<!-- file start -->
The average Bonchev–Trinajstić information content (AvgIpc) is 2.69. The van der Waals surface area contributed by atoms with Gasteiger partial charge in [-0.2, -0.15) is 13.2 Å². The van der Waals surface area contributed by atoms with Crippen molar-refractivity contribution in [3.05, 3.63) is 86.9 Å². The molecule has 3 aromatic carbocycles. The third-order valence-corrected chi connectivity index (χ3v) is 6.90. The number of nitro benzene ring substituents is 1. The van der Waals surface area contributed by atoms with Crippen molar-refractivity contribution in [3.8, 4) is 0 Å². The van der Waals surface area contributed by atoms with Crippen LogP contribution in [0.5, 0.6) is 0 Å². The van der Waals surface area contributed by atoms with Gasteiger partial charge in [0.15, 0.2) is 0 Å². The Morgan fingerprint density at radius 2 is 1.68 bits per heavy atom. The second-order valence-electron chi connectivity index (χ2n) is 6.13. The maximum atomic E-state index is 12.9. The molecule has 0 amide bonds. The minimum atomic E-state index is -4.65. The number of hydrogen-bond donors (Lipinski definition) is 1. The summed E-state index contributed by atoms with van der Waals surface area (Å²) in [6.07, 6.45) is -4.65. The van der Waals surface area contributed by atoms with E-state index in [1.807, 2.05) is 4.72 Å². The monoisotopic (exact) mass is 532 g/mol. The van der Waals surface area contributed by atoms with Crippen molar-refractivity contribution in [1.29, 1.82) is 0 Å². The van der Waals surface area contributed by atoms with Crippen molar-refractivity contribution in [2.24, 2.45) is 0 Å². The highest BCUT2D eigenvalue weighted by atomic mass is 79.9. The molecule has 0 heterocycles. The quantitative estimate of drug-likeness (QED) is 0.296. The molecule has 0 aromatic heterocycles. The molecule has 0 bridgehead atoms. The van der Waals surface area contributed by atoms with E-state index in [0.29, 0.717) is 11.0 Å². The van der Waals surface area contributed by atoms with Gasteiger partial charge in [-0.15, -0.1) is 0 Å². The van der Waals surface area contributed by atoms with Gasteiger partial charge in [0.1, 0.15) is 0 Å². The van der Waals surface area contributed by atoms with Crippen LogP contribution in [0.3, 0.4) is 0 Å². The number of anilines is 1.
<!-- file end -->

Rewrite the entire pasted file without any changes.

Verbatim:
The average Bonchev–Trinajstić information content (AvgIpc) is 2.69. The van der Waals surface area contributed by atoms with Gasteiger partial charge in [-0.2, -0.15) is 13.2 Å². The van der Waals surface area contributed by atoms with Crippen molar-refractivity contribution in [3.05, 3.63) is 86.9 Å². The molecule has 3 aromatic carbocycles. The third-order valence-corrected chi connectivity index (χ3v) is 6.90. The number of nitro benzene ring substituents is 1. The van der Waals surface area contributed by atoms with Crippen molar-refractivity contribution in [3.8, 4) is 0 Å². The van der Waals surface area contributed by atoms with Crippen LogP contribution in [0.5, 0.6) is 0 Å². The van der Waals surface area contributed by atoms with Gasteiger partial charge in [0.15, 0.2) is 0 Å². The Morgan fingerprint density at radius 2 is 1.68 bits per heavy atom. The second-order valence-electron chi connectivity index (χ2n) is 6.13. The maximum atomic E-state index is 12.9. The molecule has 0 amide bonds. The minimum atomic E-state index is -4.65. The number of hydrogen-bond donors (Lipinski definition) is 1. The summed E-state index contributed by atoms with van der Waals surface area (Å²) in [6.07, 6.45) is -4.65. The van der Waals surface area contributed by atoms with E-state index in [1.807, 2.05) is 4.72 Å². The monoisotopic (exact) mass is 532 g/mol. The van der Waals surface area contributed by atoms with Crippen molar-refractivity contribution in [1.29, 1.82) is 0 Å². The van der Waals surface area contributed by atoms with Crippen molar-refractivity contribution in [2.24, 2.45) is 0 Å². The highest BCUT2D eigenvalue weighted by atomic mass is 79.9. The molecule has 0 heterocycles. The quantitative estimate of drug-likeness (QED) is 0.296. The molecule has 0 aromatic heterocycles. The molecule has 0 bridgehead atoms. The van der Waals surface area contributed by atoms with E-state index in [0.29, 0.717) is 11.0 Å². The van der Waals surface area contributed by atoms with Gasteiger partial charge in [-0.15, -0.1) is 0 Å². The van der Waals surface area contributed by atoms with Gasteiger partial charge in [0.1, 0.15) is 0 Å². The van der Waals surface area contributed by atoms with Crippen LogP contribution in [0.3, 0.4) is 0 Å². The number of anilines is 1.